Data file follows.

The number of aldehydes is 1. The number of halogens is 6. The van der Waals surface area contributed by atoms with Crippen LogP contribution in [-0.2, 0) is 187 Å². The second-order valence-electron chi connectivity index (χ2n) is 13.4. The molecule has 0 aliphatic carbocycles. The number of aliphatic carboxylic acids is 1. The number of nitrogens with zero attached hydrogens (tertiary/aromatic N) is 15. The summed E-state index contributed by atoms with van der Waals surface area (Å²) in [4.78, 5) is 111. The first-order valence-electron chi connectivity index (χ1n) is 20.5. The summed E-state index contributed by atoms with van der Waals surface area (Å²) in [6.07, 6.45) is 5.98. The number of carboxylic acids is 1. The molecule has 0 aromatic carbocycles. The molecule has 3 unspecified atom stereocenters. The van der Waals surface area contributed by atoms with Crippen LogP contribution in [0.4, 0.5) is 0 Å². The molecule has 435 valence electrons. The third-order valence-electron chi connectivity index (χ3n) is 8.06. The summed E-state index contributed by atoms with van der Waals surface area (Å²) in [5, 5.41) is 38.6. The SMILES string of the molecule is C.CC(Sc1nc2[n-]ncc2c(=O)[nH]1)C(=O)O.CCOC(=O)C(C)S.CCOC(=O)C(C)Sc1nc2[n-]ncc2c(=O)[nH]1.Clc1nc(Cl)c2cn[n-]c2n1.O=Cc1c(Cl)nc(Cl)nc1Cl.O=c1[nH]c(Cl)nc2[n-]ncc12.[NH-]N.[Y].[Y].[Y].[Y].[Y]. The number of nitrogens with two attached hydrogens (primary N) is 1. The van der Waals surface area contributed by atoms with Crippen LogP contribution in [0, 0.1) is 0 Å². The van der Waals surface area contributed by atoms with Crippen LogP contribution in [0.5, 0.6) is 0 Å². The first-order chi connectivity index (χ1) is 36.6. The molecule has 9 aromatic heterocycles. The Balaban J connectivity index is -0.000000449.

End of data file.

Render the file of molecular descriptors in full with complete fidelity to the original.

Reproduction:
The number of aldehydes is 1. The number of halogens is 6. The van der Waals surface area contributed by atoms with Crippen LogP contribution in [-0.2, 0) is 187 Å². The second-order valence-electron chi connectivity index (χ2n) is 13.4. The molecule has 0 aliphatic carbocycles. The number of aliphatic carboxylic acids is 1. The number of nitrogens with zero attached hydrogens (tertiary/aromatic N) is 15. The summed E-state index contributed by atoms with van der Waals surface area (Å²) in [4.78, 5) is 111. The first-order valence-electron chi connectivity index (χ1n) is 20.5. The summed E-state index contributed by atoms with van der Waals surface area (Å²) in [6.07, 6.45) is 5.98. The number of carboxylic acids is 1. The molecule has 0 aromatic carbocycles. The molecule has 3 unspecified atom stereocenters. The van der Waals surface area contributed by atoms with Crippen LogP contribution in [0.4, 0.5) is 0 Å². The molecule has 435 valence electrons. The third-order valence-electron chi connectivity index (χ3n) is 8.06. The summed E-state index contributed by atoms with van der Waals surface area (Å²) in [5, 5.41) is 38.6. The SMILES string of the molecule is C.CC(Sc1nc2[n-]ncc2c(=O)[nH]1)C(=O)O.CCOC(=O)C(C)S.CCOC(=O)C(C)Sc1nc2[n-]ncc2c(=O)[nH]1.Clc1nc(Cl)c2cn[n-]c2n1.O=Cc1c(Cl)nc(Cl)nc1Cl.O=c1[nH]c(Cl)nc2[n-]ncc12.[NH-]N.[Y].[Y].[Y].[Y].[Y]. The number of nitrogens with two attached hydrogens (primary N) is 1. The van der Waals surface area contributed by atoms with Crippen LogP contribution in [0, 0.1) is 0 Å². The van der Waals surface area contributed by atoms with Crippen LogP contribution in [0.5, 0.6) is 0 Å². The first-order chi connectivity index (χ1) is 36.6. The molecule has 9 aromatic heterocycles. The Balaban J connectivity index is -0.000000449.